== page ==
Severe Stress and Anxiety Disorders in Adolescence: The Long-Term Effects of Disasters



Time frame



Predictors and correlates

Ecologies examined

Abramson et al. (2010)


Four annual waves from Jan–Aug 2006 (5–12 months post Katrina) to Nov. 2009–2010 (50–54 months)

Community/displaced; age: 4–17 years

Gender and ethnicity not given

Serious emotional disturbance (SED; psychological, emotional, and behavioral dysfunction)

Multiple individual, social, and contextual factors (e.g., Parental mental health, living situation); parental and child’s prior mental health; hurricane exposure

Microsystem, mesosystem

Banks and Weems (2014)


24 and 30 months post Katrina

School age: 8–15 years; 55 % male; 99 % minority

PTSD, anxiety, and depression

Parent and peer social support


Hensley-Maloney and Varela (2009)


6.5 and 17.5 months post Katrina

School age: 10–15; 61 % female; 60 % minority

Panic symptoms at T1 and T2

Child’s age, gender, parent level of education, family income, ethnicity, and panic at T1; anxiety sensitivity at T1 and T2; Hurricane trauma exposure


Kelley et al. (2010)


5 and 15.5 months post Katrina

Community; age: 8–16 years;76 % minority; gender not given

PTSD symptoms at T2

PTSD symptoms at T1; hurricane exposure and violence exposure


Kilmer et al. (2009)


12 and 24 months post Katrina

Community age: 7–10 years

54 % female; 85 % minority

Posttraumatic growth at T2

Hurricane exposure; posttraumatic growth at T1; PTSD symptoms at T1and T2


Kilmer and Gil-Rivas (2010)


12 and 24 months post Katrina

Community age: 7–10 years; 56 % female; 85 % minority

Child’s posttraumatic growth at T2

Child report of multiple cognitive factors; PTSD symptoms and posttraumatic growth at T1; parent report of parenting behaviors, parental posttraumatic growth, and parental mental health at T1, PTSD symptoms at T1 and T2

Ontogenic, microsystem

Kronenberg et al. (2010)


24 and 36 months post Katrina

School/displaced age: 9–18 years; 54.5 % female; 27 % minority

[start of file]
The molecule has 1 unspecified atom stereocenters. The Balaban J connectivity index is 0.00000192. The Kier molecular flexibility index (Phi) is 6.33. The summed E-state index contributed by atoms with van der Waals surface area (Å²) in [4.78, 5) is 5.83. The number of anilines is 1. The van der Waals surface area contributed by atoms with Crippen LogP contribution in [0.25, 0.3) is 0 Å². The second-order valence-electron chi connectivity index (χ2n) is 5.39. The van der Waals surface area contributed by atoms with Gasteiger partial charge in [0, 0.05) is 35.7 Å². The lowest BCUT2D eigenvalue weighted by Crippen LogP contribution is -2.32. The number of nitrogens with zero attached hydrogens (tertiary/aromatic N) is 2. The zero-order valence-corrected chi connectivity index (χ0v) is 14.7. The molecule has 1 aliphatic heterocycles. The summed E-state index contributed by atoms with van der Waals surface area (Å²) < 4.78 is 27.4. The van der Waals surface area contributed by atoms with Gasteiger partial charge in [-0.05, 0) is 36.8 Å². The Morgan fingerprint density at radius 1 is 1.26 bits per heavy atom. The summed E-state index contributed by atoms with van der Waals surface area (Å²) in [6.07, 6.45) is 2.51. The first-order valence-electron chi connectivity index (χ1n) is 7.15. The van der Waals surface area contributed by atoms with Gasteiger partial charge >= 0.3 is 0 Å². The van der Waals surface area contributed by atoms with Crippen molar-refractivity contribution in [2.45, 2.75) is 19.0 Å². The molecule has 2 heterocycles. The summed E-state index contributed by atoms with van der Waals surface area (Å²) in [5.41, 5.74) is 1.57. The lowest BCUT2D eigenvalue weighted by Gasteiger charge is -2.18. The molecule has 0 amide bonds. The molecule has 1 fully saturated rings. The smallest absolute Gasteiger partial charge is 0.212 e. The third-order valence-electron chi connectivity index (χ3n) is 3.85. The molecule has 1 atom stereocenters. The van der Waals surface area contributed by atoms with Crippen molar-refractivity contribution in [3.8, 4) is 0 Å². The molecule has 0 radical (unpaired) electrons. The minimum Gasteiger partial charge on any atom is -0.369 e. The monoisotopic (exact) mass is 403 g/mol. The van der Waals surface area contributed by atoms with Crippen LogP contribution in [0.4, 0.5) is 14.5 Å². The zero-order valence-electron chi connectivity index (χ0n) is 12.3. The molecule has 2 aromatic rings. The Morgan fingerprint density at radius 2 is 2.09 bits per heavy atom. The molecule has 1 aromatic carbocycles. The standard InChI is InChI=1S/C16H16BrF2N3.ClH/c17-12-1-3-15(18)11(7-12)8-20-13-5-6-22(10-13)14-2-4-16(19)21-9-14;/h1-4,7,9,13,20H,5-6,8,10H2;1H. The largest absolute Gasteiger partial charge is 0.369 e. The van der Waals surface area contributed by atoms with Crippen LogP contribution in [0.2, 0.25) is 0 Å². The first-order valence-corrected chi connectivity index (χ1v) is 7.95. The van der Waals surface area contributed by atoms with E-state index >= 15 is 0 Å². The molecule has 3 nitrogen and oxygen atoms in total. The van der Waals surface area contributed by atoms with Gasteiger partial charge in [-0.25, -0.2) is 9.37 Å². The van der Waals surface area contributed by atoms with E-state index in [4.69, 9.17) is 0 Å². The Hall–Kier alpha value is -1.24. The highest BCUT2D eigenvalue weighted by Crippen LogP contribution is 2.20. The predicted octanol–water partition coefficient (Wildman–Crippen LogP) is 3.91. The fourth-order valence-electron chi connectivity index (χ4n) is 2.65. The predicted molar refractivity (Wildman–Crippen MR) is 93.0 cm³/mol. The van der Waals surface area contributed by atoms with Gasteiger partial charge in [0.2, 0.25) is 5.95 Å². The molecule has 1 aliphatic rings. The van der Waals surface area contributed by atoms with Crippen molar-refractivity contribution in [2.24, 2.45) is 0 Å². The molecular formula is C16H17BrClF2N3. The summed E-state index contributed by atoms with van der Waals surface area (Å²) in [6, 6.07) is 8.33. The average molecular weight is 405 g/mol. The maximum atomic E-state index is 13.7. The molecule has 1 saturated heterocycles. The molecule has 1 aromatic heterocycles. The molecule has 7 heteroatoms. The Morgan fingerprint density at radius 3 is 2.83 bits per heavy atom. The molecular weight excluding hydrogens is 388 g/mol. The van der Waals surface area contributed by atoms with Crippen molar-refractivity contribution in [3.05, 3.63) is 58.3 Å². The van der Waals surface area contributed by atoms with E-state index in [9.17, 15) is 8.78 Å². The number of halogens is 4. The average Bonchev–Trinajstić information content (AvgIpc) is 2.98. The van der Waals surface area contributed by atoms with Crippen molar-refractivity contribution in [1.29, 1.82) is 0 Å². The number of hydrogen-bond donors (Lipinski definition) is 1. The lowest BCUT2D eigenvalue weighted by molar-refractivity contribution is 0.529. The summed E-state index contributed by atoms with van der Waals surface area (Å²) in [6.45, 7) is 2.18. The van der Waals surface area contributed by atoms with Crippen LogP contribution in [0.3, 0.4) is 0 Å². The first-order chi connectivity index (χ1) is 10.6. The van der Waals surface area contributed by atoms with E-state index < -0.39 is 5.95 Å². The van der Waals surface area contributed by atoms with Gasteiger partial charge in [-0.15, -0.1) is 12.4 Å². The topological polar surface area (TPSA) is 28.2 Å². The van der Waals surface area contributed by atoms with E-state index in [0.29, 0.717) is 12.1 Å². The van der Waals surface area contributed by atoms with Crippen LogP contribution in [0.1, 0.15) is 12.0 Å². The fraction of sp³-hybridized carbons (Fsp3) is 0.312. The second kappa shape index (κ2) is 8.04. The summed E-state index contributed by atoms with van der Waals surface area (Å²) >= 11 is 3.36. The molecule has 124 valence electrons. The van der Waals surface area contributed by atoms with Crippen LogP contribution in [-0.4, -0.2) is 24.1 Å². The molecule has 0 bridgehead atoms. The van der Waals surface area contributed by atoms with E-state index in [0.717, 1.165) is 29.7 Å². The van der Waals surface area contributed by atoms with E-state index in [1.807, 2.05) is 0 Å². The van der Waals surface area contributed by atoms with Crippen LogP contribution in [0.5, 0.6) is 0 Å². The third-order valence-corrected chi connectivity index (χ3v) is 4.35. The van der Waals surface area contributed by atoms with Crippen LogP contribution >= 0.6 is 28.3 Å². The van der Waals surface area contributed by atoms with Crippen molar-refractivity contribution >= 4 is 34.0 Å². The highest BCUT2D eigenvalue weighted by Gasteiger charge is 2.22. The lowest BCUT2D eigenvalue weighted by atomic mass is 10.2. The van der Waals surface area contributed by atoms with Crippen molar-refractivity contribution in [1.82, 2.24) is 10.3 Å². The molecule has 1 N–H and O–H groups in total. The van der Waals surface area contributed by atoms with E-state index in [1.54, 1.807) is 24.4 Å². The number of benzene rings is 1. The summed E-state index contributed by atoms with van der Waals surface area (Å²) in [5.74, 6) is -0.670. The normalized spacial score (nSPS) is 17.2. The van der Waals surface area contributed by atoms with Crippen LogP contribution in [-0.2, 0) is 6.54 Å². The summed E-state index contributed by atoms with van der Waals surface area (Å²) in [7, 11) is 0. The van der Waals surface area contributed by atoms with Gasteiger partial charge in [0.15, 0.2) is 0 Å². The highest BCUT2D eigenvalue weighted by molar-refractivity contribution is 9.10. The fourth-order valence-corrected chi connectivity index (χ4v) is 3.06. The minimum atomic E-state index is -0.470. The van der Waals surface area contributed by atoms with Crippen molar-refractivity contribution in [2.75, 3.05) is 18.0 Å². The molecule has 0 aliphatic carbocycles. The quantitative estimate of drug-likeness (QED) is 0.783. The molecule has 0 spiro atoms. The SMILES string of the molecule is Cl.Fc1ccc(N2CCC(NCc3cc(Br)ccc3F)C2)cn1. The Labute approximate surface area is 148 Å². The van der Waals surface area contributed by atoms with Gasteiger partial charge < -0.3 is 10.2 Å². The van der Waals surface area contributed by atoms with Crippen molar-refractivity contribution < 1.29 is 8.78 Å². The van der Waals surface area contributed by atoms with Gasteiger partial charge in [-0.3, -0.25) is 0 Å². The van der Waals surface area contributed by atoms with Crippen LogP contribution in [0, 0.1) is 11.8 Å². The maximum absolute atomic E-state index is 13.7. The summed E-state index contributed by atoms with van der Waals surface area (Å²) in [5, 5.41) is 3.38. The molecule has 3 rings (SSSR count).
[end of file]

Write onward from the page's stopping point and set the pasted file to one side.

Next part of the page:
PTSD and depression symptoms at T2; Individual symptom recovery patterns from T1 to T2

Hurricane exposure; multiple cognitive, social, and contextual factors; previous trauma, multiple life stressors (e.g., school problems), PTSD and depression symptoms at T1

Ontogenic, microsystem

McLaughlin et al. (2009)


Longitudinal/cross-sectional analyses only; three annual waves from Mar to Nov 2007 and Aug to Nov 2008 (18–27 months post Katrina)

Community age: 4–17 years; gender and ethnicity not given

Parent report of child’s hurricane- and non-hurricane-related serious emotional disturbance (psychological, emotional, and behavioral dysfunction)

Multiple demographic (age, gender, ethnicity, etc.) and contextual factors; Parent report of child’s hurricane exposure (e.g., death of a loved one), child’s hurricane-related stress, parent’s mental health

Ontogenic, microsystem, exosystem

McLaughlin et al. (2010)


Three annual waves from Mar–Nov 2007 and Aug–Nov 2008 (18–39 months post Katrina)

Community age: 4–17 years; gender and ethnicity not given

Parent report of child’s hurricane- and non-Hurricane-related serious emotional disturbance (SED; psychological, emotional, and behavioral dysfunction) at T1 and T2

Multiple demographic (e.g., age, gender, ethnicity, etc.) and contextual factors, parent report of child’s pre-hurricane functioning (parent retrospective report); hurricane-related stress at T1 and T2

Exosystem, ontogenic, microsystem

Rohrbach et al. (2009)


13 months pre-Rita and follow-ups at 7 and 19 months post Rita

School age: ninth graders (M = 14.4 years); 68 % female; 32 % minority

Substance abuse at T2 and T3

Age, gender, and ethnicity; substance abuse at T1; hurricane exposure, life disruption, negative life events and PTSD symptoms at T2

Microsystem, ontogenic, exosystem

Ward et al. (2008)


Academic years: 2004–2005 (pre-Katrina), 2005–2006 (post Katrina), and 2006–2007 (post Katrina)

School/displaced age: Pre-K to grade 12

Ethnicity, SES, school attendance, disciplinary problems (e.g., suspension, expulsion), achievement, grade retention, and dropout rates at T2 and T3

School attendance, disciplinary problems (e.g., suspension, expulsion), achievement, grade retention, and dropout rates at T1


Weems et al. (2010, 2013)


24 and 30 months post Katrina

School age: 8–15 years; 55 % male; 99 % minority